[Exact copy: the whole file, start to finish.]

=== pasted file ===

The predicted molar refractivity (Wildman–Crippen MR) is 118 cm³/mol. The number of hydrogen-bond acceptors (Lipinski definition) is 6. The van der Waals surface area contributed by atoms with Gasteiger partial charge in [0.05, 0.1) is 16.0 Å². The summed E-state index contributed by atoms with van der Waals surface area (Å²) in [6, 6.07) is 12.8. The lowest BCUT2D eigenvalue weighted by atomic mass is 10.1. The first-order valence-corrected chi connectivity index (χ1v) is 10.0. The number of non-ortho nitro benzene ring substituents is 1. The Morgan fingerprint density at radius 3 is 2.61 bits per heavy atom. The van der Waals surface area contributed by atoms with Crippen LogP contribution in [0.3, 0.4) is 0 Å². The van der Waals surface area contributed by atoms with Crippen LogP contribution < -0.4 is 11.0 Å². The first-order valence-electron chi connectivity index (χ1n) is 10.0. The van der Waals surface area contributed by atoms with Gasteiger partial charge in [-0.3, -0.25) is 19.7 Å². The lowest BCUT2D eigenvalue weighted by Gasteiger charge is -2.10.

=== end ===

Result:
The predicted molar refractivity (Wildman–Crippen MR) is 118 cm³/mol. The number of hydrogen-bond acceptors (Lipinski definition) is 6. The van der Waals surface area contributed by atoms with Gasteiger partial charge in [0.05, 0.1) is 16.0 Å². The summed E-state index contributed by atoms with van der Waals surface area (Å²) in [6, 6.07) is 12.8. The lowest BCUT2D eigenvalue weighted by atomic mass is 10.1. The first-order valence-corrected chi connectivity index (χ1v) is 10.0. The number of non-ortho nitro benzene ring substituents is 1. The Morgan fingerprint density at radius 3 is 2.61 bits per heavy atom. The van der Waals surface area contributed by atoms with Crippen LogP contribution in [0.3, 0.4) is 0 Å². The van der Waals surface area contributed by atoms with Crippen LogP contribution < -0.4 is 11.0 Å². The first-order valence-electron chi connectivity index (χ1n) is 10.0. The van der Waals surface area contributed by atoms with Gasteiger partial charge in [-0.3, -0.25) is 19.7 Å². The lowest BCUT2D eigenvalue weighted by Gasteiger charge is -2.10.